Transanal procedures Prof.Emmanuel Tiret said reduces rectal capacity, it has increased recurrence rate with unsatisfactory functional outcome.  Cochrane Review of twelve randomized trials of Resection Rectopexy showed reduced incidence of constipation, laparoscopic procedures require less hospital stay. He concluded his presentation by stating that laparoscopic ventralrectopxy has become the procedure of choice for most patients with full thickness rectal Prolapse. Resection Rectopexy has some limited residual indication in case of refractor constipation, delayed colonic transit or redundancy of sigmoid colon.  Delorme procedure and Altemeier’s procedure are indicated in elderly and high risk patients. Responding to a question Prof.Tiret said that hypogastric nerve can be damaged but the risk is very low if the procedure is done carefully.

Local experience with laparoscopic ventral rectopexy

Prof. Mumtaz Maher then talked about local experience with laparoscopic ventral rectopexy. He pointed out that he has done a few procedures. Speaking about the basic requirements for this operation he said if you are not comfortable with suturing, do not attempt it.  Join with gynecologists and do it first on vaginal wall. He then showed some video clips of the procedure and said; one should learn how to stitch. One cannot imagine a laparoscopic surgeon who does not know how to stitch. Some learn it on Endo Trainer. Do not learn on patients how to stitch. It is extremely important that one learns how to suture and become efficient, he remarked.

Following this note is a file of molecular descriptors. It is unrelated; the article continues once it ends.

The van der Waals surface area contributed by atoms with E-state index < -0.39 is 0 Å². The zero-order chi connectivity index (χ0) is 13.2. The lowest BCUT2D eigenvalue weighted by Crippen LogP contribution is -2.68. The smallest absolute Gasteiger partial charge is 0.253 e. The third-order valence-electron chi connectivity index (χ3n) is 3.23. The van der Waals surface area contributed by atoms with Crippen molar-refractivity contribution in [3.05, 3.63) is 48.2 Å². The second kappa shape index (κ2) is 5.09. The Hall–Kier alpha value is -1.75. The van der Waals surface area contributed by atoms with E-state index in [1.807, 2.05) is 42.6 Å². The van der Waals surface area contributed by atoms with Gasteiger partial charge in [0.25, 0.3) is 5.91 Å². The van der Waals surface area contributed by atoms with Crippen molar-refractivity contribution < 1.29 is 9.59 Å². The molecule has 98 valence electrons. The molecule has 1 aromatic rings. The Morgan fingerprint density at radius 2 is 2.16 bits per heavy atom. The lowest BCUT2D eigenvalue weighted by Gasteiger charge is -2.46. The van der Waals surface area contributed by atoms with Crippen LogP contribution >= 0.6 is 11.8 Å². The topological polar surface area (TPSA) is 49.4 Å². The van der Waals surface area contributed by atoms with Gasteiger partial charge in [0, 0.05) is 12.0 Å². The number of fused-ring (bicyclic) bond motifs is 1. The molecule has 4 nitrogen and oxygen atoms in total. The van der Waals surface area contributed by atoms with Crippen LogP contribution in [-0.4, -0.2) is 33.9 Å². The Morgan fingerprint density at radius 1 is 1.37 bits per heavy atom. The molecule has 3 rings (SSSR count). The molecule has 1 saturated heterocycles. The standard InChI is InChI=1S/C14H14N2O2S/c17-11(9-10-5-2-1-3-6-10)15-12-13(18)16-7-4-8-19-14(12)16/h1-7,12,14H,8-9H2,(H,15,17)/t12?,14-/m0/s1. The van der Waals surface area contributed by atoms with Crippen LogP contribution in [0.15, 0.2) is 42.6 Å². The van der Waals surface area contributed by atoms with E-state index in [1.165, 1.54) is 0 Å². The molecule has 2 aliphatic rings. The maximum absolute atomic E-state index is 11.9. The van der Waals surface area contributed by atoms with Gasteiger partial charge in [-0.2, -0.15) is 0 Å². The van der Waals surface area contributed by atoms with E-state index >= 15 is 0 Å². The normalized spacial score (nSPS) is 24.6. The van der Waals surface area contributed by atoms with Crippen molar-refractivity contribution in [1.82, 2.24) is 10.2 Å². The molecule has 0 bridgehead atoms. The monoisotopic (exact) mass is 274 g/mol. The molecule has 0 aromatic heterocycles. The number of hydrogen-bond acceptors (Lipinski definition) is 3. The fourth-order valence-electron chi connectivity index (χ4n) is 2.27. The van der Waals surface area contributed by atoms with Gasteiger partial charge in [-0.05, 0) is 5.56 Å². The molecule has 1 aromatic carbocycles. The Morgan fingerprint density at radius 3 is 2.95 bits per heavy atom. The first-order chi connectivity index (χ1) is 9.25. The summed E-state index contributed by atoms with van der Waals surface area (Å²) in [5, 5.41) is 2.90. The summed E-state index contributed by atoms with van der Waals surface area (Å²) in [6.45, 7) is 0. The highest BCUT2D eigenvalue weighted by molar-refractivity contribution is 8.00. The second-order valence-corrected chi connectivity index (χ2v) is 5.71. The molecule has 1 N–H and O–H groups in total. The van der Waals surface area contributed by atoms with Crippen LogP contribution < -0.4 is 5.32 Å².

In the live demonstration Prof. Emmanuel Tiret showed abdominal rectopexy and Delorme’s procedure. He again emphasized that one should save the hypogastric nerve.

Complex Anal Pathologies

On Fourth Day October 2nd 2014, Prof. Emmanuel Tiret made a presentation on Complex Anal pathologies. Fibrin glue, he said, has a success rate of 30-70% in simple fistula. It is a very simple technique. He also talked about anal fistula plug vs fibrin glue. He further pointed out that many centers could not have the same success rate and it was less than 50% success in most centers.  He also discussed the Lift technique and closure of external sphincter defects. Use of fibrin glue and advent flaps is associated with low incontinence. During the discussion Prof.Abul Fazal from FJMC Lahore highlighted the efficacy of Endo Anal Ultrasound which is done by the surgeon and sinologist together.

Prof. Emmanuel Tiret then demonstrated live sphincter repair in a twenty seven years old female with fecal incontinence.